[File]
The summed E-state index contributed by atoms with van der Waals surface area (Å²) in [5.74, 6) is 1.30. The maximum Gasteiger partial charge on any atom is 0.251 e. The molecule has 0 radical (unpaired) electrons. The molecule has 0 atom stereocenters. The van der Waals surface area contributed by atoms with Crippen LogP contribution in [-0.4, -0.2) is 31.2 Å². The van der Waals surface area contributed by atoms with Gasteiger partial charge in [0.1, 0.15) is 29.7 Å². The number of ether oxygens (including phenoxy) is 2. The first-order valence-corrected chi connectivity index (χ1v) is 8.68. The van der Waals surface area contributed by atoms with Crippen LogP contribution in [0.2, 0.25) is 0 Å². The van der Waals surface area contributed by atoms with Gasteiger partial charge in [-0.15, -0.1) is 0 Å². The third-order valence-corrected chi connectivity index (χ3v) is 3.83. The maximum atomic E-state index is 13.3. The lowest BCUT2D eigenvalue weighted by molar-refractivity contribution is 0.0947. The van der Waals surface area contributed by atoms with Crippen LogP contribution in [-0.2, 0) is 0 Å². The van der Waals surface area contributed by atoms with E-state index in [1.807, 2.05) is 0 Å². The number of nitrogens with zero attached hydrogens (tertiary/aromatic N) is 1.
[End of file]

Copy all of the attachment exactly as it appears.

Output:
The summed E-state index contributed by atoms with van der Waals surface area (Å²) in [5.74, 6) is 1.30. The maximum Gasteiger partial charge on any atom is 0.251 e. The molecule has 0 radical (unpaired) electrons. The molecule has 0 atom stereocenters. The van der Waals surface area contributed by atoms with Crippen LogP contribution in [-0.4, -0.2) is 31.2 Å². The van der Waals surface area contributed by atoms with Gasteiger partial charge in [0.1, 0.15) is 29.7 Å². The number of ether oxygens (including phenoxy) is 2. The first-order valence-corrected chi connectivity index (χ1v) is 8.68. The van der Waals surface area contributed by atoms with Crippen LogP contribution in [0.2, 0.25) is 0 Å². The van der Waals surface area contributed by atoms with Gasteiger partial charge in [-0.15, -0.1) is 0 Å². The third-order valence-corrected chi connectivity index (χ3v) is 3.83. The maximum atomic E-state index is 13.3. The lowest BCUT2D eigenvalue weighted by molar-refractivity contribution is 0.0947. The van der Waals surface area contributed by atoms with Crippen LogP contribution in [-0.2, 0) is 0 Å². The van der Waals surface area contributed by atoms with E-state index in [1.807, 2.05) is 0 Å². The number of nitrogens with zero attached hydrogens (tertiary/aromatic N) is 1.